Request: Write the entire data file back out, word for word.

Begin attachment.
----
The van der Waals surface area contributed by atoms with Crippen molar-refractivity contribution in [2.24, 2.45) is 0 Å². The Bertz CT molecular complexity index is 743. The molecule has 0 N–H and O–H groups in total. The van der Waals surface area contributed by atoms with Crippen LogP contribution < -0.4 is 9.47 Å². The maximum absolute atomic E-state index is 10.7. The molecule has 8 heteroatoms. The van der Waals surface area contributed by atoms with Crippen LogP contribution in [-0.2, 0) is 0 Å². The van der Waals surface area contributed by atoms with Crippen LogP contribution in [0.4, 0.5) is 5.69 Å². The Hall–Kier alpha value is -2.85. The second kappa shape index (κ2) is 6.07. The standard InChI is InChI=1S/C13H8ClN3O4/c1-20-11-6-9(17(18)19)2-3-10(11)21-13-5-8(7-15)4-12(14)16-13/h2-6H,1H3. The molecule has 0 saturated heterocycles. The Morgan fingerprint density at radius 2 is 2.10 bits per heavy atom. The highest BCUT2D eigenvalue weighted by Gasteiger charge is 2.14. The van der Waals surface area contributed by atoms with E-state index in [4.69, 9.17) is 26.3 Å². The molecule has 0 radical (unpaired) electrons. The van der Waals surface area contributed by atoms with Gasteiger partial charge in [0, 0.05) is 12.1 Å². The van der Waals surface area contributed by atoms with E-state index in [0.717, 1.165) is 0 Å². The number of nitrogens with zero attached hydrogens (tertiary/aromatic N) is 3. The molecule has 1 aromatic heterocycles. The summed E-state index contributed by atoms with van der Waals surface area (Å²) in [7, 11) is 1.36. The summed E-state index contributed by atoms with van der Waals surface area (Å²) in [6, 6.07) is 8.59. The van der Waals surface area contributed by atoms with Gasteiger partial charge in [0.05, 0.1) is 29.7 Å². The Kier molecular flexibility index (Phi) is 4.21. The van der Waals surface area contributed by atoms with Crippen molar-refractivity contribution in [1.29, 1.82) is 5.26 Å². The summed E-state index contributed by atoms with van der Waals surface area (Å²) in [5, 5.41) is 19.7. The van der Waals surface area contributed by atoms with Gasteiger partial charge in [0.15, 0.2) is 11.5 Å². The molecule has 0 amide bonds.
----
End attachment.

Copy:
The van der Waals surface area contributed by atoms with Crippen molar-refractivity contribution in [2.24, 2.45) is 0 Å². The Bertz CT molecular complexity index is 743. The molecule has 0 N–H and O–H groups in total. The van der Waals surface area contributed by atoms with Crippen LogP contribution < -0.4 is 9.47 Å². The maximum absolute atomic E-state index is 10.7. The molecule has 8 heteroatoms. The van der Waals surface area contributed by atoms with Crippen LogP contribution in [-0.2, 0) is 0 Å². The van der Waals surface area contributed by atoms with Crippen LogP contribution in [0.4, 0.5) is 5.69 Å². The Hall–Kier alpha value is -2.85. The second kappa shape index (κ2) is 6.07. The standard InChI is InChI=1S/C13H8ClN3O4/c1-20-11-6-9(17(18)19)2-3-10(11)21-13-5-8(7-15)4-12(14)16-13/h2-6H,1H3. The molecule has 0 saturated heterocycles. The Morgan fingerprint density at radius 2 is 2.10 bits per heavy atom. The highest BCUT2D eigenvalue weighted by Gasteiger charge is 2.14. The van der Waals surface area contributed by atoms with E-state index in [4.69, 9.17) is 26.3 Å². The molecule has 0 radical (unpaired) electrons. The van der Waals surface area contributed by atoms with Gasteiger partial charge in [0, 0.05) is 12.1 Å². The van der Waals surface area contributed by atoms with E-state index in [0.717, 1.165) is 0 Å². The number of nitrogens with zero attached hydrogens (tertiary/aromatic N) is 3. The molecule has 1 aromatic heterocycles. The summed E-state index contributed by atoms with van der Waals surface area (Å²) in [7, 11) is 1.36. The summed E-state index contributed by atoms with van der Waals surface area (Å²) in [6, 6.07) is 8.59. The van der Waals surface area contributed by atoms with Gasteiger partial charge in [0.05, 0.1) is 29.7 Å². The Kier molecular flexibility index (Phi) is 4.21. The van der Waals surface area contributed by atoms with Crippen molar-refractivity contribution in [1.29, 1.82) is 5.26 Å². The summed E-state index contributed by atoms with van der Waals surface area (Å²) in [5, 5.41) is 19.7. The van der Waals surface area contributed by atoms with Gasteiger partial charge in [0.15, 0.2) is 11.5 Å². The molecule has 0 amide bonds.